Wednesday, November 25, 2009

Terrain: Dragons Teeth Tank Traps

Back in June, FoxPhoenix provided a great tutorial about making Tank Traps using an ice tray. Now, I'd heard of the idea before, but could never find a good sized tray to use. Before I had a chance to go find one one, one found me. I had bought a mini fridge for the basement and a mini ice tray came with it.

Being the cheap bugger that I am, I searched my home improvement leftovers cabinets for a good plaster alternative. I found I had some a bit of concrete patch mix and tried that. It was a bit brittle, and I didn't want to chance that with something that was going to get tossed around a bit. So, instead of using water to mix it, I used leftover white latex paint. Worked like a charm. They're actually very sturdy to blunt force, but they can easily be holed with a sharp point and 'fractured' out from that.

I still had a bit of backer board from an old kitchen cabinet, so I cut a odd piece and glued some of my new Dragons Teeth down and added debris in the form of sprue pieces, bitz, and some pieces from the GW Basing Kit. Quick paint work in my standard basing style and it's done!

Monday, November 16, 2009

Imperial Guard Heavy Bolter

Here's another Imperial Guard Heavy Weapon Team that's been waiting out my Paint Pot Procrastinating. An experiment in miniature diorama making that's been done for quite some time. One advantage to basing like this is the built in protection it provides. It's going to take a bit of effort to break the pieces off the base. It could become a problem though if I'm trying to put the piece inside a building or other tight spot. Hasn't been an issue yet.

Unfortunately, there is another form of "protection" that could raise concern on the playing field. I had built it for a fun look. It had slipped my mind when I started it that an opponent could protest about my piece having its own built in cover. This is something Dverning recently, and conveniently, brought up in his blog about Playing Fair with Conversions. Luckily, over half of the base is open on one side. If there is any concern, we can expose the side without cover toward the opposing force.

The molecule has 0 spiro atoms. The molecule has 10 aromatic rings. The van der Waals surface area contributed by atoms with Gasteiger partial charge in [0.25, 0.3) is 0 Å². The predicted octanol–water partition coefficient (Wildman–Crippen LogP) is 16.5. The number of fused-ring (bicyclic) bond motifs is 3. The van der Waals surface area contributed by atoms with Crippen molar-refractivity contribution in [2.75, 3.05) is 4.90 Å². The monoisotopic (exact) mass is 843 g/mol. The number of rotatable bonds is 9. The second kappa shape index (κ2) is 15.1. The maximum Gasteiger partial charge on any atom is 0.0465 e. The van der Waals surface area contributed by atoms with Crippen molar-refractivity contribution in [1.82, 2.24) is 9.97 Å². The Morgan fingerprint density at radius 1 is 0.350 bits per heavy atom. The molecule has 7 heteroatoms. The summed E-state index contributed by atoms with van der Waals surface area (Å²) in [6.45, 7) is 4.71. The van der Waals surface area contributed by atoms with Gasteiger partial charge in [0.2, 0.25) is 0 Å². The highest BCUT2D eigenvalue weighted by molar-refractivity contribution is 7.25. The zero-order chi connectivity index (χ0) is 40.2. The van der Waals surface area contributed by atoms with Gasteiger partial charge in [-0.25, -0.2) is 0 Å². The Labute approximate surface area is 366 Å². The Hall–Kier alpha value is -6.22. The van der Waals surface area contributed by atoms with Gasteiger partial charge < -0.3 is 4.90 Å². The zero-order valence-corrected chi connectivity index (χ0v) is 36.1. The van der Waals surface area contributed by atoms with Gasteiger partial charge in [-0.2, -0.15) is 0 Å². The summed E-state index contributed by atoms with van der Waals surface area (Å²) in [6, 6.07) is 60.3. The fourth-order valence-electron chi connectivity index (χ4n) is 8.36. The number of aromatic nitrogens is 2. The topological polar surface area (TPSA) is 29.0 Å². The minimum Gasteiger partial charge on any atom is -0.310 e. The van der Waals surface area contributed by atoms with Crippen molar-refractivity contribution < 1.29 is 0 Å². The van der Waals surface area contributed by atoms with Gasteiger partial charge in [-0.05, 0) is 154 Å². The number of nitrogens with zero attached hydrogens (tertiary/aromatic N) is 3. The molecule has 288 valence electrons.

Friday, November 13, 2009

Double Tracking the new Hellhound Hull

So, I've decided to build an armored basilisk. In my typical eureka fashion, I thought up something I haven't seen done, and am somehow finding a way to make it work. I'll cover the basic idea in another post, once I get a bit farther along. I don't want to give it all up right away. Though I hadn't originally planned to widen the tracks, the bits I decided to use for the armored part require it. After a couple experiments, this is what I came up with.

To widen the tracks of the old Chimera/Hellhound kit, you simply glued road wheels side by side and glued the track to that. While that probably could still work, you'd have to find a new source of road wheels, as the new kit doesn't use them. The new Hellhound sides come with spacers that fit together, one side is a "male," the other is a "female." So, first off, you need to make them both "female" as shown in the top photo. You need to make the new holes the same size as the old ones, so keep that in mind.

Next, find eight nails with the same diameter, and cut them the length of two pieces of tank tread side by side. If you can't find a nail the right diameter, like me, you'll need to get one a little larger and file it down a bit. It needs to be a snug fit.

The third picture shows the width of the standard Hellhound side piece. The next picture is of the widened side piece, having the nails as spacers. The nails, tightly fitted in the spacer holes, give you the rigidity you need to remove any play in the finished side piece. If they end up moving around too much, you're going to start loosing tread pieces. We don't want that.

Next up is the treads themselves. It's not good enough to simply glue two pieces of tread together. One strong push on the joint and you'll break the glue join. Also, the edges of the tread has natural gaps, which would allow you to "see-through" them once finished. While there may be other ways to do this, I chose to use some old two-part epoxy I had laying around and connect them together as shown in the fifth picture.